7 Tips for Providing a Great Candidate Experience


The battle for top talent is fierce for both companies and recruiters. An engaging and positive candidate experience can differentiate employers and recruiters from the crowd, helping them to attract, secure, and retain top-tier talent.

Candidate experience is ongoing and should be consistent throughout the whole life-cycle of any candidate, starting at the job vacancy and continuing right through to the exit interview and beyond. It’s important for recruiters to understand and acknowledge that the candidate is a key stakeholder in the hiring decision. If it boils down to a candidate choosing between two identical roles, their experience before, during, and after the interview is likely to play a part in their decision.

To help you strive towards providing a positive candidate experience, here are some of our top tips.

Communication is key

Changing jobs is a big event for any candidate, so it’s reasonable they expect to be well informed throughout the application process. It’s no surprise that poor communication is a key cause of a negative candidate experience. Put yourself in the candidate’s shoes. When you apply, you should be able to expect a reply that lets you know when a decision will be made on your application. Updating your candidate via email or text and setting realistic expectations throughout will help keep them informed about the next step forward, so they don’t feel the need to be chasing you for answers!

Streamline your screening process

Create a screening process that allows you to spend time where it really matters. It’s imperative that you understand the role you’re recruiting for right at the start of the hiring process. This will shape everything you do going forward, from where you advertise, to who you interview, to how you determine which candidate is right for the role. Automating some of the screening process will help you identify the best candidates and will allow you to redistribute your time to the areas that make the most difference. For example, setting up an automated screening process whereby you ask applicants a series of questions, will help identify those that have the right skills and experience before you spend time manually screening the applicants yourself.

Get your interview process nailed

Interviews are a two-way process and it’s fairly easy for a candidate to spot if your prep has been a quick scan of their CV 20 minutes before the interview! Candidates deserve a well organised and well delivered interview. This is a big decision for both you and the candidate, so make sure you give it the time it deserves. Look back at any previous history you’ve had with a candidate including any recent conversations, so that you’re able to connect with them and quickly build rapport. It sounds obvious, but it’s essential that you spend time thinking about your interview questions beforehand and make sure you have a smooth process in place if you’re hosting a video interview. Interviews are a great opportunity to build profiles of your candidates and to gain real insight into the person behind the CV.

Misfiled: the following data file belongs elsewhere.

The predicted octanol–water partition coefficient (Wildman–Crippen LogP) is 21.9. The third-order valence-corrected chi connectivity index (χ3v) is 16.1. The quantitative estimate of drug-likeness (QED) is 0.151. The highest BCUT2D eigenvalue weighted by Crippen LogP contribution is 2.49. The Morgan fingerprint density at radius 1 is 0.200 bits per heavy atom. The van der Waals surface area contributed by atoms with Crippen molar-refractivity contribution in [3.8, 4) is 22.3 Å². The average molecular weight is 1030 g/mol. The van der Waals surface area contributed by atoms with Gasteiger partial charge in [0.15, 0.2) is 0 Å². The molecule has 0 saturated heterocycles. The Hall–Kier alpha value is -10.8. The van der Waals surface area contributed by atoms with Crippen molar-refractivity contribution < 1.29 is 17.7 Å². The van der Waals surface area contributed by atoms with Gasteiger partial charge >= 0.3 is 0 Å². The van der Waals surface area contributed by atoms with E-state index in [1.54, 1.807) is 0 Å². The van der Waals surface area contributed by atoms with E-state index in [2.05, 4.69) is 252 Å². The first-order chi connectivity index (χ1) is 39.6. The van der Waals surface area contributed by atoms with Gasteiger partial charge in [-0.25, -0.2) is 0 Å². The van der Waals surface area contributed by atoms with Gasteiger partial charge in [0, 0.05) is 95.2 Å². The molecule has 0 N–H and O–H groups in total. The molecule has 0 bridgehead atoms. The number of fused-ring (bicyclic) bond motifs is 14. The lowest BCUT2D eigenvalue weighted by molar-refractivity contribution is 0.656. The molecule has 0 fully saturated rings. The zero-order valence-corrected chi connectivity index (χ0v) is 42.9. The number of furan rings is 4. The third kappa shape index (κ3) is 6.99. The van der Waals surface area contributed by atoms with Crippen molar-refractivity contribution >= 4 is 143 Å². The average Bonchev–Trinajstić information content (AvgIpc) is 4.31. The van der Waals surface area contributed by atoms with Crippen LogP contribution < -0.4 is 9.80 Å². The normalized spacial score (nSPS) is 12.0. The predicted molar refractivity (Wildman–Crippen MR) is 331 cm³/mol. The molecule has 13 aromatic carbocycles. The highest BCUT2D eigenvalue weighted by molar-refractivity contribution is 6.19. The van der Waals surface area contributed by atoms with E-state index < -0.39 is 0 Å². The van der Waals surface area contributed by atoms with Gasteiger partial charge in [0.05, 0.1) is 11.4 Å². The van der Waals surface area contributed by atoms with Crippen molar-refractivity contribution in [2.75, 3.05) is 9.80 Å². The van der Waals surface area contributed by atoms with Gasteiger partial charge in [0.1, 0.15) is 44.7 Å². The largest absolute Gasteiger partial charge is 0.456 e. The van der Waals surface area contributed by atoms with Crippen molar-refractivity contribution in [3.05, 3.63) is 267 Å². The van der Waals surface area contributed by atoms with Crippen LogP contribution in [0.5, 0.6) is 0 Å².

Provide support throughout

Whether you’re in-house or agency, it’s important that you support each candidate throughout the process, so they know exactly what’s expected of them. In the past there was a view that it was best to keep candidates in the dark, to test how they think on their feet. In our experience this doesn’t deliver an accurate picture of a candidate’s abilities. By informing your candidates about the structure of the interview, they’ll be better prepared, and more able to deliver their best on any task, presentation or psychometric test you put before them.

Cultural fit is key

Cultural fit is important for both parties, but if your candidate hasn’t seen outside the interview room, it’s going to be pretty hard to tell whether they’ll fit in. If you’re able to, try to organise a ‘meet and greet’ with the people they might be working with. Give them a tour of the office and the spaces they’ll be working in. It’s important they get a realistic view of what it’s like to work in your company and the team they’ll belong to. This will give both you and them a better chance to see if the cultural fit is right. Admittedly, it takes a little more time, but the time you spend will be worth its weight in gold!

Updates and honest feedback is essential

Be sure to keep your candidates updated throughout the process. Be clear about when you’ll make a decision, and let them know how you’ll contact them. Contact all candidates to let them know whether they have been successful. It’s unfair to leave candidates dangling and it doesn’t take long to inform them of your decision either way. Ideally, provide honest feedback to all of your candidates. For high volume roles this may be difficult, however for your top-tier candidates that narrowly missed out, providing honest feedback may stand you in good stead. What if your chosen candidate doesn’t work out? You may want to return to your shortlist and that feedback might help to deliver a better hire in the long run.

Create long-term meaningful engagement

Candidate experience is an ongoing entity and it doesn’t just end once you’ve hired them. It’s important that you follow up with the candidate to ensure that everything is going smoothly. You don’t want your candidate to have buyer’s remorse and by being on hand, you’ll be able to smooth out any bumps along the way.

Is the on-boarding process going well? Do they have the support they need? If you’re an agency recruiter, this will foster a level of trust and loyalty that ensures they’ll come back to you in the future. On the other hand, if you’re an in-house recruiter this will help to build an ongoing relationship, allowing you to support their development along with their superiors and HR.

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